Fact checks about countries

FACT CHECK: Japanese Navy didn’t sink hundreds of Chinese fishing vessels in East China Sea


This is AI generated summarization, which may have errors. For context, always refer to the full article.

FACT CHECK: Japanese Navy didn’t sink hundreds of Chinese fishing vessels in East China Sea
A collision between the Japanese Destroyer Shimakaze and a Chinese fishing vessel in the East China Sea occurred on March 30, 2020, and not in 2023

Claim: According to a Japanese Coast Guard report, Japan sank hundreds of Chinese vessels in the East China Sea. The video implied that the Japanese Destroyer Shimakaze recently collided with a Chinese fishing vessel, prompting retaliation.

The Facebook video spreading the claim is titled: “Terrible Attack! Japanese Navy Sinks Hundreds Chinese Fishing Vessel in East China Sea.”

Rating: FALSE

Why we fact-checked this: The video has garnered more than 345,000 views, 7,300 reactions, and 700 comments as of writing.

No reports of sinking from Japan’s Coast Guard: The video’s title refers to an event that did not occur. There have been no reports from the Japanese Coast Guard on the sinking of Chinese fishing vessels in retaliation for the damage to the JS Shimakaze.

The collision occurred three years ago: The video also implied that a collision between JS Shimakaze and a Chinese vessel occurred on March 6, 2023. The actual collision occurred almost three years ago, on March 30, 2020.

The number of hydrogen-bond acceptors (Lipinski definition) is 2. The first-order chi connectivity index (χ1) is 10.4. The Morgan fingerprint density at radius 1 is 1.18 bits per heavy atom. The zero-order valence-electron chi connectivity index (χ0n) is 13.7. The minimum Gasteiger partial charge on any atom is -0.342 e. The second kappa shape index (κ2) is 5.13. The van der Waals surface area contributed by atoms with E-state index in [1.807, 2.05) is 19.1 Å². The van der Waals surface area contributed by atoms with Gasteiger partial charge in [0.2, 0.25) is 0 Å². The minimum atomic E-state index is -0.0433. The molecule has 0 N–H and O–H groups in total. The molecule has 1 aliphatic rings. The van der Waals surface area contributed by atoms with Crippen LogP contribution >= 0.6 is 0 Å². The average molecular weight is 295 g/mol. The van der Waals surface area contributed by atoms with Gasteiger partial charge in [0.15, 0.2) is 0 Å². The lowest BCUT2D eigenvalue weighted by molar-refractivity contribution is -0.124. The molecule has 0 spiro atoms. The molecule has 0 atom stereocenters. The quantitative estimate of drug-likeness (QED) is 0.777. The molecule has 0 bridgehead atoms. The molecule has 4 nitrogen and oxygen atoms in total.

Plagiarized narration: The narration for the video was provided by an automated text reader fed with an article on the incident published by The Diplomat.

Tensions in the contested waters of East and Southeast Asia have continued to flare up as China moves to strengthen its Coast Guard and improve its military capabilities. Last January 31, The Chinese and Japanese Coast Guard engaged in a brief but intense confrontation near the contested Senkaku (Diaoyu) islands in the East China Sea.

Instead of sinking Chinese fishing vessels, the Japanese Coast Guard merely warned the Chinese vessels to move away from the islands.  – Enzo De Borja/Rappler.com

Enzo De Borja is a 4th year Political Science Major at the University of the Philippines-Diliman, volunteering under Rappler’s Research unit.

Add a comment

Sort by

There are no comments yet. Add your comment to start the conversation.

Summarize this article with AI

How does this make you feel?

Download the Rappler App!